"The issue of extending the program is not what meets the actual demands of the economy," Sakellaridis said, adding that the Greek delegation is now in Brussels looking to reach a bailout agreement that would suit both sides.
He added that the government should resolve its financial issues, including budget deficit, in the medium-term.
The spokesman also stressed that Greece has no plans to leave the eurozone.
Earlier this month, Athens delayed its repayment to the International Monetary Fund (IMF), sparking fresh fears that the cash-strapped country could default and return to its national currency.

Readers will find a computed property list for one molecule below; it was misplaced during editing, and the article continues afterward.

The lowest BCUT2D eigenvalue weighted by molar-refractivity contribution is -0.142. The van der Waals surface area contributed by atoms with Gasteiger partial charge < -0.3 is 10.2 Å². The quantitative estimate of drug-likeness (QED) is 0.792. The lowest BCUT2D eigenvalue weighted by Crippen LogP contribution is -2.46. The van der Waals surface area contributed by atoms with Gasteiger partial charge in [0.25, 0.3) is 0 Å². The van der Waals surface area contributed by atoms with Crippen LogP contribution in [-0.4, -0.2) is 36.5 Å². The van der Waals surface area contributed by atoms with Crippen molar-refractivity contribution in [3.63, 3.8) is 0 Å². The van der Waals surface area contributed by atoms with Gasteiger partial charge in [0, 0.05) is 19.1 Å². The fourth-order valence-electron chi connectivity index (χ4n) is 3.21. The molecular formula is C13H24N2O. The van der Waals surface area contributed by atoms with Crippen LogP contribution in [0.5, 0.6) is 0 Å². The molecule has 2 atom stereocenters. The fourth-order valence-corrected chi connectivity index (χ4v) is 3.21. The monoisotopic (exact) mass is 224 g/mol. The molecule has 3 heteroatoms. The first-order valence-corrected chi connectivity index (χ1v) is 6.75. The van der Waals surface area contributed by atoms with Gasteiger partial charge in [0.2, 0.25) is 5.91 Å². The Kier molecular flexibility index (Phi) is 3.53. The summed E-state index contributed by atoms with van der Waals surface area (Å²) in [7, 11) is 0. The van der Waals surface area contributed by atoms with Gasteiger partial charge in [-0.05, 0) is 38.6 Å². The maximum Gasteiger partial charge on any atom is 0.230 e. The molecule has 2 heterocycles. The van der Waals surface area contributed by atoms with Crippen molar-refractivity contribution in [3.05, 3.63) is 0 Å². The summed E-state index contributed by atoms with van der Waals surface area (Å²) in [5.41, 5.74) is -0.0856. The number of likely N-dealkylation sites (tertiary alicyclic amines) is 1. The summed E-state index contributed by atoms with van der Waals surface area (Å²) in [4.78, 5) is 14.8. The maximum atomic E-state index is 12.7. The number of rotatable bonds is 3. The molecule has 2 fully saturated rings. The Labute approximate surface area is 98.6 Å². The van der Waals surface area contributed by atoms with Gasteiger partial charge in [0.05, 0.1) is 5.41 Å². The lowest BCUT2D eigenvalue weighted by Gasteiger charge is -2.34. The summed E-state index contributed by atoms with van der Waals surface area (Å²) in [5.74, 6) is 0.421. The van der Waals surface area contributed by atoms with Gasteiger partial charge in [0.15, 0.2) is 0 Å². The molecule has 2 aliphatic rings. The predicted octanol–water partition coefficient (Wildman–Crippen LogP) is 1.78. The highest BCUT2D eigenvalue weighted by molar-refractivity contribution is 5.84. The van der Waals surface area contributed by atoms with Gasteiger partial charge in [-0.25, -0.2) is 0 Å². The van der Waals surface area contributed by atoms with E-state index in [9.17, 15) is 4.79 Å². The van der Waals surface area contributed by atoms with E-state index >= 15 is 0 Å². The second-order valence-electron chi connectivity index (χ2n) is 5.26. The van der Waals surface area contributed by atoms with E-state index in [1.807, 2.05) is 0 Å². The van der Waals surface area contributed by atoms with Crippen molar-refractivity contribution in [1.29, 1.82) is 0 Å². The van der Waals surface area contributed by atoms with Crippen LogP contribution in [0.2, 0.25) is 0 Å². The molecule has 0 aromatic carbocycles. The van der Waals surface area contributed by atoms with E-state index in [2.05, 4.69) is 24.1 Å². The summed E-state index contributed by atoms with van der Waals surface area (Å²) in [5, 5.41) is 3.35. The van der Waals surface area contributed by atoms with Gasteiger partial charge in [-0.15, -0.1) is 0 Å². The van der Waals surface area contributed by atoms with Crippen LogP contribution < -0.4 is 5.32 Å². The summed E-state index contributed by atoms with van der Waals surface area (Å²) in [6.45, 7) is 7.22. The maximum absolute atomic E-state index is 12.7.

Greece owes some $270 billion to its three biggest lenders, the IMF, the European Union and the European Central Bank, after first agreeing on a bailout plan in 2011.
The program is set to expire on June 30 after Prime Minister Alexis Tsipras’ newly-elected government negotiated a four-month extension to the deal with EU finance ministers in February.
Greece is currently in talks with the European Union to unlock the final package of financial aid, worth some $8 billion, in exchange for economic and social reforms.